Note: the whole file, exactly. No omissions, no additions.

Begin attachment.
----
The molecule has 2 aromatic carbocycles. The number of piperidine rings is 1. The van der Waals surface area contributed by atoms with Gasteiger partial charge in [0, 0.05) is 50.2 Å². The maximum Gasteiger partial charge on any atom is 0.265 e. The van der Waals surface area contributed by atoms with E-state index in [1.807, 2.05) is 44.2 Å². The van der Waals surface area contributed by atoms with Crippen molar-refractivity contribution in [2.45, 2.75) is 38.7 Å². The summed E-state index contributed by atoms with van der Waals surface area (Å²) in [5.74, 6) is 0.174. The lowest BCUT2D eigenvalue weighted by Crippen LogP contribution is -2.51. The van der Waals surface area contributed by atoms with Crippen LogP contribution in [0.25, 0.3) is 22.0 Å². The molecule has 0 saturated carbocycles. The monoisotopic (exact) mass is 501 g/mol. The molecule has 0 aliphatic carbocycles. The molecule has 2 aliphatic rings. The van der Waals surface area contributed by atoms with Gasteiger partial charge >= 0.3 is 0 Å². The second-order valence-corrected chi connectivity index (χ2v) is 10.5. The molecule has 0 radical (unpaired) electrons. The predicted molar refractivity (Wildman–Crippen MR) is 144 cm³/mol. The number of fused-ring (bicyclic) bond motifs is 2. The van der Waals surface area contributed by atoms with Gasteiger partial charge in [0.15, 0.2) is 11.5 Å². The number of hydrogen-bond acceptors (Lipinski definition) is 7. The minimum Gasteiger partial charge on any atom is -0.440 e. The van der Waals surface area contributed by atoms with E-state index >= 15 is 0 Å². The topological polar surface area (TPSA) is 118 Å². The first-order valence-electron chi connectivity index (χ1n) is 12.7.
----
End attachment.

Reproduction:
The molecule has 2 aromatic carbocycles. The number of piperidine rings is 1. The van der Waals surface area contributed by atoms with Gasteiger partial charge in [0, 0.05) is 50.2 Å². The maximum Gasteiger partial charge on any atom is 0.265 e. The van der Waals surface area contributed by atoms with E-state index in [1.807, 2.05) is 44.2 Å². The van der Waals surface area contributed by atoms with Crippen molar-refractivity contribution in [2.45, 2.75) is 38.7 Å². The summed E-state index contributed by atoms with van der Waals surface area (Å²) in [5.74, 6) is 0.174. The lowest BCUT2D eigenvalue weighted by Crippen LogP contribution is -2.51. The van der Waals surface area contributed by atoms with Crippen LogP contribution in [0.25, 0.3) is 22.0 Å². The molecule has 0 saturated carbocycles. The monoisotopic (exact) mass is 501 g/mol. The molecule has 0 aliphatic carbocycles. The molecule has 2 aliphatic rings. The van der Waals surface area contributed by atoms with Gasteiger partial charge >= 0.3 is 0 Å². The second-order valence-corrected chi connectivity index (χ2v) is 10.5. The molecule has 0 radical (unpaired) electrons. The predicted molar refractivity (Wildman–Crippen MR) is 144 cm³/mol. The number of fused-ring (bicyclic) bond motifs is 2. The van der Waals surface area contributed by atoms with Gasteiger partial charge in [0.15, 0.2) is 11.5 Å². The number of hydrogen-bond acceptors (Lipinski definition) is 7. The minimum Gasteiger partial charge on any atom is -0.440 e. The van der Waals surface area contributed by atoms with E-state index >= 15 is 0 Å². The topological polar surface area (TPSA) is 118 Å². The first-order valence-electron chi connectivity index (χ1n) is 12.7.